Big hitters in children’s social care launch care crisis review
A wide-ranging review of the current care crisis, including the reasons behind the spike in care cases and the number of children in care, has been launched with a view to reporting in June 2018. Facilitated by the Family Rights Group the Care Review features a heavyweight group of stakeholders from local authority children’s services, academic and research institutions as well as England’s children’s commissioner Anne Longfield and the head of family justice, Sir James Munby. It will be chaired by Nigel Richardson, the recently retired director of children’s services at Leeds City Council. The goal of the review is to identify what changes to local authority and court systems, and national and local policies and practices could help safely stem the increase in the number of care cases coming before the family courts. Sir James Munby recently outlined proposals for a wider ranging role for the family court to act as more of a “problem solving court” at a lecture hosted by the Howard League for Penal Reform (TWiF 2 November).
Rise in care leavers not in education, employment or training
CYP Now reported that an extra 620 care leavers aged 19 to 21 were not in education, employment or training this year compared with 2014, a statistic revealed in an answer to a parliamentary question posed by Dudley North MP Ian Austin. The number of 17 and 18-year-old care leavers not in education, training or employment had risen by 230 to 3,290 in the last year alone.
Support more complex care cases, charity urges
Barnardo’s is calling on the government to prioritise reforms that make foster care work for the children with the most complex needs. This could involve a redesign of the matching process and the development of specialist foster placements with improved access to tailored mental health support. The organisation said that analysis of 1,482 children referred to its fostering service in 2016 showed that just 630 came with sufficient information about why they had come into care, what their needs were and what kind of foster carers they would require. Eight per cent of the children referred that year had been referred for a foster placement at least once before, due to no placement being found the first time, a placement breaking down, or a child returning home and coming back into care.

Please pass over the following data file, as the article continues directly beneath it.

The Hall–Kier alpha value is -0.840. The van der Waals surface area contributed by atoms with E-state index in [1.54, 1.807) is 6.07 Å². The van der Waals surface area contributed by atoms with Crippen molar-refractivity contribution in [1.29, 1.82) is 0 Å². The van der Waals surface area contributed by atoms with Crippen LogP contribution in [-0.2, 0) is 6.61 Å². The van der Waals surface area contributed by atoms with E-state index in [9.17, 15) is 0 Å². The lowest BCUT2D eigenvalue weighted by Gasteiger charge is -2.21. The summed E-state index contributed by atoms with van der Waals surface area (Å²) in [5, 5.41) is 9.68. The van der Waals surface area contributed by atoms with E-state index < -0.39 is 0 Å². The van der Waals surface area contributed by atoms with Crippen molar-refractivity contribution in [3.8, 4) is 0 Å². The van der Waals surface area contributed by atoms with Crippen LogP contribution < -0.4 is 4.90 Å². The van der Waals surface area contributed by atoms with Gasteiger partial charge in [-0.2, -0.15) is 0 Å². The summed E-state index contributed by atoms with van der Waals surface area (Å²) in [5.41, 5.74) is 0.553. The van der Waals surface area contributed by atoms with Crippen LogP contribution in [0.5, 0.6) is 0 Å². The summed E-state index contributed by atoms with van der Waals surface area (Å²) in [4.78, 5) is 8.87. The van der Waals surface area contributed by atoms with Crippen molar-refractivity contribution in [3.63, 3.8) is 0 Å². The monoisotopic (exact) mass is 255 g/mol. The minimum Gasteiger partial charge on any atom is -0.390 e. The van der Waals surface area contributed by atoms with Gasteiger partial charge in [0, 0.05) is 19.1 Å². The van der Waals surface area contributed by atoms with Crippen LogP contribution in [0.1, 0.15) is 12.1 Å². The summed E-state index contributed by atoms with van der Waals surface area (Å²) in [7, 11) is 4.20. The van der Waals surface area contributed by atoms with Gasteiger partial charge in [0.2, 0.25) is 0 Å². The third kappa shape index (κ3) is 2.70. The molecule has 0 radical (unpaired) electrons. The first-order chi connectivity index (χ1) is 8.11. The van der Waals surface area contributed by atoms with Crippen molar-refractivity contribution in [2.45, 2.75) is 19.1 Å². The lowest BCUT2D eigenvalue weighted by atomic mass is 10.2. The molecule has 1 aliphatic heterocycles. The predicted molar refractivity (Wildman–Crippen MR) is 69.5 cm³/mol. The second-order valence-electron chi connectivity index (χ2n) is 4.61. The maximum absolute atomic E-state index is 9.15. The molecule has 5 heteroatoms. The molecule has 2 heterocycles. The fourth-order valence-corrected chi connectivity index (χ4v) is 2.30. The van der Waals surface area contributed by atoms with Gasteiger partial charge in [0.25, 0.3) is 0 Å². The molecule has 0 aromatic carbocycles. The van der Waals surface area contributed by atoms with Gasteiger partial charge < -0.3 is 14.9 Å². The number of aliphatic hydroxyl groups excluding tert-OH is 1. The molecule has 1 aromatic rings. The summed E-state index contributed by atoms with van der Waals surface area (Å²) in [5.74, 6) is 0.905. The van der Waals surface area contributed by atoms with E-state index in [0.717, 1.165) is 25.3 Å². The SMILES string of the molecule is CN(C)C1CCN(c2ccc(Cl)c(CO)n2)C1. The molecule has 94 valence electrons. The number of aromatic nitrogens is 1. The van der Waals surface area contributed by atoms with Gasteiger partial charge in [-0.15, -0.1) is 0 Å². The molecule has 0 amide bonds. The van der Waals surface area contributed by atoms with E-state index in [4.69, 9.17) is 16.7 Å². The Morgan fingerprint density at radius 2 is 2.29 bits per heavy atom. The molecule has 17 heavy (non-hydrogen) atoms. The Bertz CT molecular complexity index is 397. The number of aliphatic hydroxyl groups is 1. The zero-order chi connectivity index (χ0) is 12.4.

Meanwhile Children England has proposed that government establish a “Children Act Funding Formula“, which “would distribute national taxation to all authorities with
duties under the Children Act 1989 according to the needs of children in their area”. The government should implement the formula by 2020 at the latest, the organisation says.
New partner for What Works Centre
Cardiff University has been named as the research partner for the government’s new What Works Centre for Children’s Social Care. The Centre has been set up to produce robust evidence on which of the government’s social care innovation projects are most effective. Meanwhile University of Oxford’s Rees Centre has published a summary evaluation of all of the first wave of projects to be funded under the government’s social care innovation fund. It found that 24 of the 45 project evaluations reported reductions in the number of children in care.
Shropshire stumped by arrival of Vietnamese children
And finally, the Shropshire Star reported the county council’s leader Peter Nutting as saying that an “unforeseen situation” whereby a van dropped off ten Vietnamese children in its area has cost the council more than £1 million. It is “one of the reasons why the council needs to save an extra £5 million by the end of this financial year”, the council leader suggested. The paper also quotes the council leader as saying, “We are now the corporate parents of these 10 Vietnamese children. They don’t speak English, we’ve had all sorts of issues dealing with them.”
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